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Quiet Spot brings Metta meditation

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https://lvcampustimes.org/2018/04/quiet-spot-brings-metta-meditation/

Vanessa Martinez
Staff Writer

The Office of Religious and Spiritual Life offers “The Quiet Spot,” teaching various guided meditation techniques, on Tuesdays, Wednesdays and Thursdays. 

A recent session was guided by Bil Owen, instructional technology coordinator for the Academic Success Center. 

“It’s always encouraging that people are taking time to work with their minds,” said Owen, who has led meditation for two years. 

People believe they are using their minds throughout the day, but they generally don’t observe their thoughts, he said, adding that we are easily distracted by our devices. 

Meditation allows one to observe habitual, sometimes negative, thoughts. Then they can begin to guide and change their thought habits, Owen said. 

Meditation mats and pillows were provided for the guided event on a recent Wednesday.

The three participants, myself included, learned Metta meditation, which focuses on loving kindness and sending loving thoughts to oneself and others. As the session began we were instructed to close our eyes. Immediately my mind began to wander. I noticed the sound of the cars passing until I focused on Owen’s voice.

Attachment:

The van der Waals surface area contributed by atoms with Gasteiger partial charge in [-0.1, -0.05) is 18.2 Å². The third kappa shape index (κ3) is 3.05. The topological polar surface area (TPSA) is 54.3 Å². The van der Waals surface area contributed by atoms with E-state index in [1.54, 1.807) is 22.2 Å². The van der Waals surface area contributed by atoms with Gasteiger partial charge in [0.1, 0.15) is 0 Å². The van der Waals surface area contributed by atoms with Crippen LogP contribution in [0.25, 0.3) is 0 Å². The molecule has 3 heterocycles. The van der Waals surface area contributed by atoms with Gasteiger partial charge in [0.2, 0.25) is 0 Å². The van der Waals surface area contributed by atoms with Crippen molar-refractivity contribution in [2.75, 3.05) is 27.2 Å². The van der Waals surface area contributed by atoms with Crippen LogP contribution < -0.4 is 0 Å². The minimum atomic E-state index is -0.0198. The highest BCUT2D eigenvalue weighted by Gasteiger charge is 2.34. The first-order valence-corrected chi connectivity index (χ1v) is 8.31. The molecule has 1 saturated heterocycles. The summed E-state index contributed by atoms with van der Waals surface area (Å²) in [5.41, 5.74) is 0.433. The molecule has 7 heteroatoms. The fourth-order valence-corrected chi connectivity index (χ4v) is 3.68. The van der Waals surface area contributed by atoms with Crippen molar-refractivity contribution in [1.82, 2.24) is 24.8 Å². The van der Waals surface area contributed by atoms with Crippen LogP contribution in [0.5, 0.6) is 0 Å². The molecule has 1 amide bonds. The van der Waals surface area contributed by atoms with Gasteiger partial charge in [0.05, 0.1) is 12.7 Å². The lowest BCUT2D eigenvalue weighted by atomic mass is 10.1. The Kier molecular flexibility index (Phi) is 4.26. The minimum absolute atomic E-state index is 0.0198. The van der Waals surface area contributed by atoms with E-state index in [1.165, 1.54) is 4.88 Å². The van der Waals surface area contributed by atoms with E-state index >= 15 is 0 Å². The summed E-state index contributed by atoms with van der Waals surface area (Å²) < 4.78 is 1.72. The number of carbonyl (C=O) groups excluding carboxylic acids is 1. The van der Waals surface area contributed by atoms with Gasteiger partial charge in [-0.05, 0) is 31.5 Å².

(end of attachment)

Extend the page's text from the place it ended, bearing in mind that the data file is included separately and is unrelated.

He told us to focus on our breathing, to inhale slowly, then exhale. Soon my mind was so quiet that I felt the blood flow through the veins in my arms. Owen said that when your mind wanders, and you notice it, it is okay because you are living in the present. 

As the session came to a close, we repeated after Owen: “May you be healthy, may you be happy, may you be peaceful.” 

He then thanked us for attending the class.

“I think students go through a lot of stress and anxiety,” said Julianna Blandford, freshmen education major. She said she goes to the Quiet Spot regularly.

She added that she applied lavender oil around her neck before class, which helps her relax. 

“We are constantly always thinking, and that is not natural for the mind,” Blandford said.

She said meditation helps her become aware of her negative thoughts.

“(Owen’s) voice is very soothing and I felt relaxed after the class,” said Yvette Zabala, junior sociology major. 

 The Quiet Spot takes place weekdays from 7:30 to 8 a.m. and every Tuesday from 12:15 p.m. to 12:45 p.m. and Wednesdays from 5:30 p.m. to 6 p.m. in the Interfaith Chapel.

Vanessa Martinez can be reached at vanessa.martinez4@laverne.edu.

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